In the euro zone, increased nominal wage flexibility is needed, in the absence of exchange rate adjustment.
Finally, as the OECD argues, policies that control the growth of long-term fiscal obligations, particularly those associated with ageing, are needed, though it is worrying that many of these hurt the most disadvantaged.
Yet structural policy is not enough. In the post-crisis predicament, demand matters, as well.
Structural policies that raise the incentive to invest are twice-blessed, since these raise demand and potential supply at the same time.
They need to be a priority in designing tax and spending plans. Yet also crucial is getting the withdrawal of fiscal and monetary policy right.
It is far more likely, in current circumstances, that support will be withdrawn too soon than too late, undermining the recovery and generating a prolonged stagnation, with malign long-structural effects.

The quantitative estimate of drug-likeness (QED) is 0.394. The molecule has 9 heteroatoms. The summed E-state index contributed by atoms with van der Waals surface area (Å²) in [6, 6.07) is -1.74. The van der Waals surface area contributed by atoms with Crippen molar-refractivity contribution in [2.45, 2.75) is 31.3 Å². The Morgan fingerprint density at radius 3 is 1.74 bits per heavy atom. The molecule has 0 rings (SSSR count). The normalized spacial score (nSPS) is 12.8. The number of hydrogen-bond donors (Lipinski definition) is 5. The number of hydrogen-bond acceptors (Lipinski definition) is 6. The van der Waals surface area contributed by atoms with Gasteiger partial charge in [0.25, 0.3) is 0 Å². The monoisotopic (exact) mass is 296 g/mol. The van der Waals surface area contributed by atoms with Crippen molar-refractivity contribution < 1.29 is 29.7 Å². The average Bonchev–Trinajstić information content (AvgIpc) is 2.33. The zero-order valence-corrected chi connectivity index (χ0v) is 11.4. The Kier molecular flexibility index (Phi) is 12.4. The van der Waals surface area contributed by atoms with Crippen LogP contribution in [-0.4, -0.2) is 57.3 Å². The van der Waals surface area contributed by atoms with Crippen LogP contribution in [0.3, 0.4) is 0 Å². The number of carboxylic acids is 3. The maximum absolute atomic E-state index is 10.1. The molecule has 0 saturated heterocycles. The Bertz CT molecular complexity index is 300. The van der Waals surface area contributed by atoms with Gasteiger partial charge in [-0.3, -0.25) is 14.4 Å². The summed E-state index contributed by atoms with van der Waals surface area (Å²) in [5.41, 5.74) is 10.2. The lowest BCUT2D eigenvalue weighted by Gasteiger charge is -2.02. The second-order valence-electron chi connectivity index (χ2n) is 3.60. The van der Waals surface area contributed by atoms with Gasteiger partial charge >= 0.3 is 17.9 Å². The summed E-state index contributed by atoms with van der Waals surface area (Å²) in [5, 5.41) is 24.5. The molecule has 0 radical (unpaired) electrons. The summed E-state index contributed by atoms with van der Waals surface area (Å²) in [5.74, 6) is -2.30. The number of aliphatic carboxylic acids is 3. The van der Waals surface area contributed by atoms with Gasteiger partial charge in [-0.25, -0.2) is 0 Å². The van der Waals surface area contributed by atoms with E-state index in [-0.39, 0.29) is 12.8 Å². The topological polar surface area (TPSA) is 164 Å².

Three considerations need to be borne in mind. First, the yield on US and German government 10-year bonds fell below 3 percent this week. The US position is striking given the hysteria.
Second, despite the expansion of the monetary base, growth of broader aggregates is well-contained in the US and euro zone.
Further quantitative easing would be perfectly manageable and, if the economy lost momentum, perfectly sensible.
Finally, core measures of consumer price inflation are very low in both the US and eurozone. Targeting volatile and unpredictable headline inflation is quite sure to destabilise the economy.
Since the object of inflation targeting is to stabilise it, instead, that is senseless.
In short, the case for combining structural measures to improve long-run potential output and fiscal positions with continued strong monetary and fiscal support for recovery seems to me, at least, overwhelming in countries with room for manoeuvre.
The biggest danger remains prolonged semi-stagnation in the post-crisis era, not excessive growth and high inflation.
That is, of course, a judgment. But judgment is what we have. Use it.